Jesus consistently used parables in His teaching because it allowed Him to present biblical principles within a story that spoke to the context of his audience.
So, as we read the parable of the Prodigal Son in today’s context, we don’t always realize how much this story would’ve shocked its listeners.
In verse 12, we see the younger son ask his father for the full share of his inheritance. Those listening when Jesus said this would have been appalled to hear of a son saying such a thing to his father. Culturally, a father would pass his wealth on to his sons only after his death. So essentially, the younger son was saying, “I wish you were dead, because I want my inheritance now.”
In the first installment of the short film, Home Again, we see just how shocking a statement like this is when said to a loving father. Watching this play out in a modern setting, we get the chance to experience how it must have felt to hear this parable in its original context.
Those listening to Jesus recount this conversation would’ve seen this act as unforgivable, and rightly expected the father to disown his son, never giving him an inheritance.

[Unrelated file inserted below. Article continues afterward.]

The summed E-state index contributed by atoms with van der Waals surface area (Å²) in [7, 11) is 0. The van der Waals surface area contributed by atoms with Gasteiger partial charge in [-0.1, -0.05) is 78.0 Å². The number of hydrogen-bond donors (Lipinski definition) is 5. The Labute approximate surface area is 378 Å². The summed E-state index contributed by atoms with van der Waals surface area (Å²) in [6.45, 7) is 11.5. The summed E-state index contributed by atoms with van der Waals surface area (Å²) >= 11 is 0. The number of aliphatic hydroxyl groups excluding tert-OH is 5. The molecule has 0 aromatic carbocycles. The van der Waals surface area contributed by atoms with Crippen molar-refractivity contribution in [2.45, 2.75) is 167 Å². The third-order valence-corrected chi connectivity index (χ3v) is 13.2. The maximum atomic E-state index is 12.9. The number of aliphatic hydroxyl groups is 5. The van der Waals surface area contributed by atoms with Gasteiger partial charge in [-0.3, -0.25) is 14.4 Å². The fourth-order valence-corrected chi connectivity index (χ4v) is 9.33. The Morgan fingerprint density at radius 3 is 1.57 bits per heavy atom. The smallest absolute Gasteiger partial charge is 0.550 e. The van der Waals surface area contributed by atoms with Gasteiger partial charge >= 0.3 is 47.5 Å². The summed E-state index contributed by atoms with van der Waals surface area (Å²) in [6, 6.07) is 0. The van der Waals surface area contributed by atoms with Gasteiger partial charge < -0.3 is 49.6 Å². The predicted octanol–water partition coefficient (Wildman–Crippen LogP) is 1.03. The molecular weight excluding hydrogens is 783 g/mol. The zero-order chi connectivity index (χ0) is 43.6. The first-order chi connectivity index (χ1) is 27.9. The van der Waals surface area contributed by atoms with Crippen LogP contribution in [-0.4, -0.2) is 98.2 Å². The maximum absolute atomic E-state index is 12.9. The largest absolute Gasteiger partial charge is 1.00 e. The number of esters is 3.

But Jesus takes the story in a highly unexpected direction, telling them the father granted his son’s outlandish request. Those in the crowd must have been appalled that such a request would be granted.
In Romans 1:22-24, Paul talks about how humanity has made this same request of God. We constantly ask for the created without the Creator attached. We don’t care much to have God and a relationship with Him, we really would just prefer if we could have all His stuff. We forget that it’s not God’s stuff, but God Himself who will satisfy the longings of our hearts.
Until we realize this, we’ll continue living like the younger brother, pursuing everything and anything (aside from God) in an impossible search for happiness.
Do you want God’s stuff more than you desire God Himself?
Watch the first installment of the film Home Again and consider how you’ve acted similarly in your relationship with God.